Azara Blog: Working class kids should not be getting into Oxbridge as much as middle class kids

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Date published: 2008/05/22

The BBC says:

Working class people have lower IQs than those from wealthy backgrounds and should not expect to win places at top universities, an academic has claimed.

Newcastle University's Bruce Charlton said fewer working class students at elite universities was the "natural outcome" of class IQ differences.

The reader in evolutionary psychiatry questioned drives to get more poorer students into top universities.

The government has criticised Dr Charlton's comments.

Dr Charlton said: "The UK Government has spent a great deal of time and effort in asserting that universities, especially Oxford and Cambridge, are unfairly excluding people from low social-class backgrounds and privileging those from higher social classes.

"Yet in all this debate a simple and vital fact has been missed: higher social classes have a significantly higher average IQ than lower social classes."

The fact that so few students from poor families get into Oxbridge is not down to "prejudice" but "meritocracy", he said.

Higher Education Minister Bill Rammell said: "These arguments have a definite tone of 'people should know their place'.

"There are young people with talent, ability and the potential to benefit from higher education who do not currently do so. That should concern us all."

In some sense it is good that at least someone has mentioned this obvious fact, and it is rather amazing that the BBC covered this story, since the BBC is the ultimate bastion of academic middle class political correctness (even if a large chunk of them went to Oxbridge).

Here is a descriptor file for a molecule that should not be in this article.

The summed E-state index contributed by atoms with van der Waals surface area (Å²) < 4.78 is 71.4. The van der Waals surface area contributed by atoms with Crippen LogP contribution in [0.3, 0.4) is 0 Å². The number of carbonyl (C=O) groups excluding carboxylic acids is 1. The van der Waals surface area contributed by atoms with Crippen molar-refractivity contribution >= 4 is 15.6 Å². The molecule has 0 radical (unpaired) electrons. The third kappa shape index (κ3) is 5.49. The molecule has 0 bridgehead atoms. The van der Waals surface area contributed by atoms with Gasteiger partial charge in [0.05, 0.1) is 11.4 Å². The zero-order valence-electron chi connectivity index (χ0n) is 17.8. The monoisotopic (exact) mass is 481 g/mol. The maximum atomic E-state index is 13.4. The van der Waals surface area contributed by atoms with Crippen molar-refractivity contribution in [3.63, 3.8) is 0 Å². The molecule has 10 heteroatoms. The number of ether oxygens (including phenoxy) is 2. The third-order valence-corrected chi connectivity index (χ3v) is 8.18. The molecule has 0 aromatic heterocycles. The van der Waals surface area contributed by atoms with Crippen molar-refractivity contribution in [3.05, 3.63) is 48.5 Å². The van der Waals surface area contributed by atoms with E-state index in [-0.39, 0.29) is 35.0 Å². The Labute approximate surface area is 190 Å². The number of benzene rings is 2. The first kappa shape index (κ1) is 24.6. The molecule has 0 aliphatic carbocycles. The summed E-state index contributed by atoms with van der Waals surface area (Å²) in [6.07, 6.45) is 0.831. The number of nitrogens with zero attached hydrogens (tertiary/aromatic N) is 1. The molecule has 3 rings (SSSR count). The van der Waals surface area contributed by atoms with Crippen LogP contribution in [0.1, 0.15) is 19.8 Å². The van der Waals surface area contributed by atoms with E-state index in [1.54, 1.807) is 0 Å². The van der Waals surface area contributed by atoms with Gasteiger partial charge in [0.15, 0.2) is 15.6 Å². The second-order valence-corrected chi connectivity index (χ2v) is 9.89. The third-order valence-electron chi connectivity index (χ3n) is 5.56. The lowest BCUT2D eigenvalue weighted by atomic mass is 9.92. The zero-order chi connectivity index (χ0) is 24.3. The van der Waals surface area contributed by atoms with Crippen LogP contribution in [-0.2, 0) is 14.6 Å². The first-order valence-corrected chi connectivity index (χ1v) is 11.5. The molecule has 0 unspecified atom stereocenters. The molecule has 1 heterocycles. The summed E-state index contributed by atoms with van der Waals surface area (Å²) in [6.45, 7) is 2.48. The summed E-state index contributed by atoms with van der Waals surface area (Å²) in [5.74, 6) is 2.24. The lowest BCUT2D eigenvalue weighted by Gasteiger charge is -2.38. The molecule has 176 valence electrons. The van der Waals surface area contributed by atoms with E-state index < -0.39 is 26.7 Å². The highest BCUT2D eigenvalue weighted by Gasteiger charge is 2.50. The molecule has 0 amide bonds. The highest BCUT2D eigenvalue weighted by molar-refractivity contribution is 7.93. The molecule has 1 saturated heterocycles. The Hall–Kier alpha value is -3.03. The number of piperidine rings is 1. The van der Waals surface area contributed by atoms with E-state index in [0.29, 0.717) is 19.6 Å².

On the other hand, Charlton misses the bigger picture. IQ is a very narrow measure of what constitutes intelligence (although it probably correlates well with how people achieve in university). And the variation in IQ (or any other purported measure of intelligence) is presumably much higher inside a social class than between social classes, and the variation between classes is probably not the overriding reason for observed differences in ability at 18.

Probably the main reason the "higher" social classes do better in getting into Oxbridge is that they receive a far better education, both at home and in school. The home environment is much more conducive to academic achievement for the "higher" social classes. State education in ordinary schools is fairly appalling, on the whole. Rather than admit to this, the government has (not surprisingly) decided to blame Oxbridge for not attempting to magically make up for 18 years of home and State neglect. If someone has not learned any proper maths by the time they are 18, it is not up to Oxbridge to figure out how to start teaching them analysis (etc.).

So by mistake, Charlton is correct that the posturing by the government with regard to Oxbridge is completely misguided.

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